Costume designer Orry-Kelly dressed each of the different female characters in only one color throughout the film.[6]

As many as seven different writers worked on the film[6] with Gene Allen, who was contracted to Cukor's organisation delivering the final screenplay. The film attracted much criticism during its production by the Legion of Decency amongst others.

Reception

After a screening at San Francisco where Cukor claimed the audience liked the film, the studio recut the film.[8] At the Legion of Decency's insistence, Jack Warner had Michael A. Hoey reedit the film and wrote a different ending[9] with Zimbalist and Duggan saying that American women were rather normal sexually, a message at odds with the rest of Cukor's film. A different director was brought in to reshoot it.[6] Cukor said of Bloom: "Claire is not a nice Nellie. She has no inhibitions, and she is not as cold as some people say".[10]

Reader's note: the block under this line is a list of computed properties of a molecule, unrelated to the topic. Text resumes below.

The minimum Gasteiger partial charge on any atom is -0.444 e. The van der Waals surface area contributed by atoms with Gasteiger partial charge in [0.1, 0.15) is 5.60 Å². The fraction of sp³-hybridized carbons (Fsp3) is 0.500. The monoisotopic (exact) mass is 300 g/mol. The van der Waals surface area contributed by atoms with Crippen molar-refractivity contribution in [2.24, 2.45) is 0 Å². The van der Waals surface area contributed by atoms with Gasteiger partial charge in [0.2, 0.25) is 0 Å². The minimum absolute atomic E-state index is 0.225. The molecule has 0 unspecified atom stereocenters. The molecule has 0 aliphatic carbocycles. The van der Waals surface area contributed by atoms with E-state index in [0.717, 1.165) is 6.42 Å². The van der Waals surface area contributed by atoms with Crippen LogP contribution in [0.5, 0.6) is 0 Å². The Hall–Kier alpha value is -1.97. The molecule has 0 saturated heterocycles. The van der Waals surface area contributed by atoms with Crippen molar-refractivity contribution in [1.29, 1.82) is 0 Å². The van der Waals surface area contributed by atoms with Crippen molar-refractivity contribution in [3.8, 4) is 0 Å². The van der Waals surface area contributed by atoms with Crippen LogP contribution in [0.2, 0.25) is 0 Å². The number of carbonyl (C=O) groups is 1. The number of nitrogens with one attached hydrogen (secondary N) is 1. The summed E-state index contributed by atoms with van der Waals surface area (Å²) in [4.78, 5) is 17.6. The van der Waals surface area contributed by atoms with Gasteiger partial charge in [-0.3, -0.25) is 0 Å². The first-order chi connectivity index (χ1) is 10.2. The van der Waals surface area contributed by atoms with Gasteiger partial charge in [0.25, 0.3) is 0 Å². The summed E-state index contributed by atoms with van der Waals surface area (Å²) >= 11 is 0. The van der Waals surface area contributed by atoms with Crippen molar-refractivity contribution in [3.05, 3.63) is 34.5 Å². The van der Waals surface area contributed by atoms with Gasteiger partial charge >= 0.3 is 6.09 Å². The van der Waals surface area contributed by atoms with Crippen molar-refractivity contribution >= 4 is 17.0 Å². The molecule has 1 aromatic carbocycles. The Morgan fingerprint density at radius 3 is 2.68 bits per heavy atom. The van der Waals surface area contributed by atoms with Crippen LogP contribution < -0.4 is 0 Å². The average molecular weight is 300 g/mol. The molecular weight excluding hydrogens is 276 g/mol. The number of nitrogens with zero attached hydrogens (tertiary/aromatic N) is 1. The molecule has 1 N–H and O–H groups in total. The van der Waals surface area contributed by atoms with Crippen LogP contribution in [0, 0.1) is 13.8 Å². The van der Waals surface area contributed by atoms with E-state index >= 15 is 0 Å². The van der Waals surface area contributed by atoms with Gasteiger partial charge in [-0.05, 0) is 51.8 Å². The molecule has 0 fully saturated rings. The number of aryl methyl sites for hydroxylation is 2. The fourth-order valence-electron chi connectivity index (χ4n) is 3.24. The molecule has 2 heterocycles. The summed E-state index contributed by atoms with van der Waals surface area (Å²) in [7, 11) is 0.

The film attracted criticism for being "the sexiest mainstream movie ever made".[10] Upon the film's general release, The New York Times wrote "the four adapters use four case histories of abnormal sexual behavior of upper middle-class women of a Los Angeles suburb who subject themselves to the testing of a psychologist's team of investigators. They touch, unfortunately only superficially, on a frigid type, a nymphomaniac-alcoholic, a confused, bored mother and a gay, flighty intellectual seeking enlightenment in romance. The interplay and lack of depth in the treatment of these glimpses at the intimate life sometimes appear more prurient than scientific. And a viewer's emotions rarely, if ever, are fully engaged in following the affairs."[11]